A row was raging Tuesday over The Times Comprehensive Atlas of the World, often considered the most prestigious and authoritative, over its depiction of a reduced ice sheet over Greenland.
Polar scientists took issue with the publishers' claim that there had been a 15 percent shrinkage in the ice sheet over the last 12 years. The maps show a much greener coastline around the giant island, part of the Kingdom of Denmark.
The 544-page atlas, which costs £150 ($236, 172 euros), "is relied on and trusted by governments around the world, international organisations including the UN, the European Commission and media companies," publisher HarperCollins said.
The company admitted Tuesday that the 15 percent figure was incorrect, but said it stood by the accuracy of the new maps in the 13th edition of the atlas.
"The Times Atlas is renowned for its authority and we do our utmost to maintain that reputation," HarperCollins said in a statement.
"In compiling the content of the atlas, we consult experts in order to depict the world as accurately as possible."
But for the launch of the latest edition of the atlas, the company issued publicity material which it admitted was "misleading with regard to the Greenland statistics".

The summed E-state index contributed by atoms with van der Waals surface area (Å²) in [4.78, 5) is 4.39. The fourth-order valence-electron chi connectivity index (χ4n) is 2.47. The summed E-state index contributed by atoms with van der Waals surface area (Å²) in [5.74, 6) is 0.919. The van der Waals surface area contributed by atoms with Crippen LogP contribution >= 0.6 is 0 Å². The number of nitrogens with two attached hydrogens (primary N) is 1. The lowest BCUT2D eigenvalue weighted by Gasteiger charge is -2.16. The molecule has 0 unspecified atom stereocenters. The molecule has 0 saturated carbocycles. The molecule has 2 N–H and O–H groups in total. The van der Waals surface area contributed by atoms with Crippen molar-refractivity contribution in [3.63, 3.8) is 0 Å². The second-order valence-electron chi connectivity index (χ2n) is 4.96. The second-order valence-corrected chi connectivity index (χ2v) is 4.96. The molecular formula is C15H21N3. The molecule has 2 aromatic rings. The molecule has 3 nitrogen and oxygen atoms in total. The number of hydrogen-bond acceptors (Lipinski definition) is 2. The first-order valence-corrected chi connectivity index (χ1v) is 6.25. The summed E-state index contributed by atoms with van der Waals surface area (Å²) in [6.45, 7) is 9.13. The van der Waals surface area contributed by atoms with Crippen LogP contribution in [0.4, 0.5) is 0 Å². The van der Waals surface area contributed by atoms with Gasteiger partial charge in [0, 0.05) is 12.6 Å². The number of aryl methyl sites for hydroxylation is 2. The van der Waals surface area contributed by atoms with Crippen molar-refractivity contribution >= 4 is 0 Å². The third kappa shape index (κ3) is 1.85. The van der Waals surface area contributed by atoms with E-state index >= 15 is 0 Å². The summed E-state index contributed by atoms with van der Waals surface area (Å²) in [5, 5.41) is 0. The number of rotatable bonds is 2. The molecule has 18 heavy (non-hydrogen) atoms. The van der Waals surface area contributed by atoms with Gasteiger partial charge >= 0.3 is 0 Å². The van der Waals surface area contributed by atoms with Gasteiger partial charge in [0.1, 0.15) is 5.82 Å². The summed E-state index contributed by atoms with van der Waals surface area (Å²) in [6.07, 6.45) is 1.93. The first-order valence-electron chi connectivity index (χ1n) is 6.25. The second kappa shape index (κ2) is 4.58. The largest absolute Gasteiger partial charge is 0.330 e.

This material had said the newly-exposed land was "'green' and ice-free".
"This is concrete evidence of how climate change is altering the face of the planet forever - and doing so at an alarming and accelerating rate," HarperCollins said.
Since the 10th edition in 1999, "we have had to erase 15 percent of Greenland's once permanent ice sheet," the company said.
"While global warming has played a role in this reduction, it is also as a result of the much more accurate data and in-depth research that is now available."
Experts from the Scott Polar Research Institute, part of the prestigious University of Cambridge in eastern England, had strongly challenged those assertions - as well as the maps themselves.
"Recent satellite images of Greenland make it clear that there are in fact still numerous glaciers and permanent ice cover where the new Times Atlas shows ice-free conditions and the emergence of new lands," they said in an open letter.
"We do not know why this error has occurred, but it is regrettable that the claimed drastic reduction in the extent of ice in Greenland has created headline news around the world.
"There is to our knowledge no support for this claim in the published scientific literature."
The new edition of the atlas includes an estimated 25,000 updates and 7,000 changes to place names, its website says.Reuse content